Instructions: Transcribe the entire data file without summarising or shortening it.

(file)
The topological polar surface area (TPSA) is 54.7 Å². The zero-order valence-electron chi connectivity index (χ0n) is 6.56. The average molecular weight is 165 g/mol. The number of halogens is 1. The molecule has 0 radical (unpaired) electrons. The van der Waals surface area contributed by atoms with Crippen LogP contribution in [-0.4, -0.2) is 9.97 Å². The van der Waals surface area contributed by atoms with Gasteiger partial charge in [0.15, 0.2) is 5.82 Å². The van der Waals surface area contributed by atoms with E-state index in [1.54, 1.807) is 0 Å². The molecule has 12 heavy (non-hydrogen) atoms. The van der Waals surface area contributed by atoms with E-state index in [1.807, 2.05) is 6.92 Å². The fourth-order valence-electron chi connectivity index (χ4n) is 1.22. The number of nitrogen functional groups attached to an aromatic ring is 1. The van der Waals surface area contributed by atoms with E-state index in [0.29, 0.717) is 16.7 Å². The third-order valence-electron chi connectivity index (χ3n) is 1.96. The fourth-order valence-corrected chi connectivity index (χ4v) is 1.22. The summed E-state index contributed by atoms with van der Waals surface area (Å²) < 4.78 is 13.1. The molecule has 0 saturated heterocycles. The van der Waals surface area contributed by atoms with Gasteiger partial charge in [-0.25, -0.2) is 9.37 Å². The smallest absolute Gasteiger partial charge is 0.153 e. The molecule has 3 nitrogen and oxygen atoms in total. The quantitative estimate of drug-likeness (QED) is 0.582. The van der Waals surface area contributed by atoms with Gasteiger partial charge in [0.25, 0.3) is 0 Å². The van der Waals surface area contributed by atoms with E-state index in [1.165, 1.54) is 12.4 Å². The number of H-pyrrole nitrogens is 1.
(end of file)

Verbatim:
The topological polar surface area (TPSA) is 54.7 Å². The zero-order valence-electron chi connectivity index (χ0n) is 6.56. The average molecular weight is 165 g/mol. The number of halogens is 1. The molecule has 0 radical (unpaired) electrons. The van der Waals surface area contributed by atoms with Crippen LogP contribution in [-0.4, -0.2) is 9.97 Å². The van der Waals surface area contributed by atoms with Gasteiger partial charge in [0.15, 0.2) is 5.82 Å². The van der Waals surface area contributed by atoms with E-state index in [1.54, 1.807) is 0 Å². The molecule has 12 heavy (non-hydrogen) atoms. The van der Waals surface area contributed by atoms with E-state index in [1.807, 2.05) is 6.92 Å². The fourth-order valence-electron chi connectivity index (χ4n) is 1.22. The number of nitrogen functional groups attached to an aromatic ring is 1. The van der Waals surface area contributed by atoms with E-state index in [0.29, 0.717) is 16.7 Å². The third-order valence-electron chi connectivity index (χ3n) is 1.96. The fourth-order valence-corrected chi connectivity index (χ4v) is 1.22. The summed E-state index contributed by atoms with van der Waals surface area (Å²) < 4.78 is 13.1. The molecule has 0 saturated heterocycles. The van der Waals surface area contributed by atoms with Gasteiger partial charge in [-0.25, -0.2) is 9.37 Å². The smallest absolute Gasteiger partial charge is 0.153 e. The molecule has 3 nitrogen and oxygen atoms in total. The quantitative estimate of drug-likeness (QED) is 0.582. The van der Waals surface area contributed by atoms with Gasteiger partial charge in [0.25, 0.3) is 0 Å². The van der Waals surface area contributed by atoms with E-state index in [1.165, 1.54) is 12.4 Å². The number of H-pyrrole nitrogens is 1.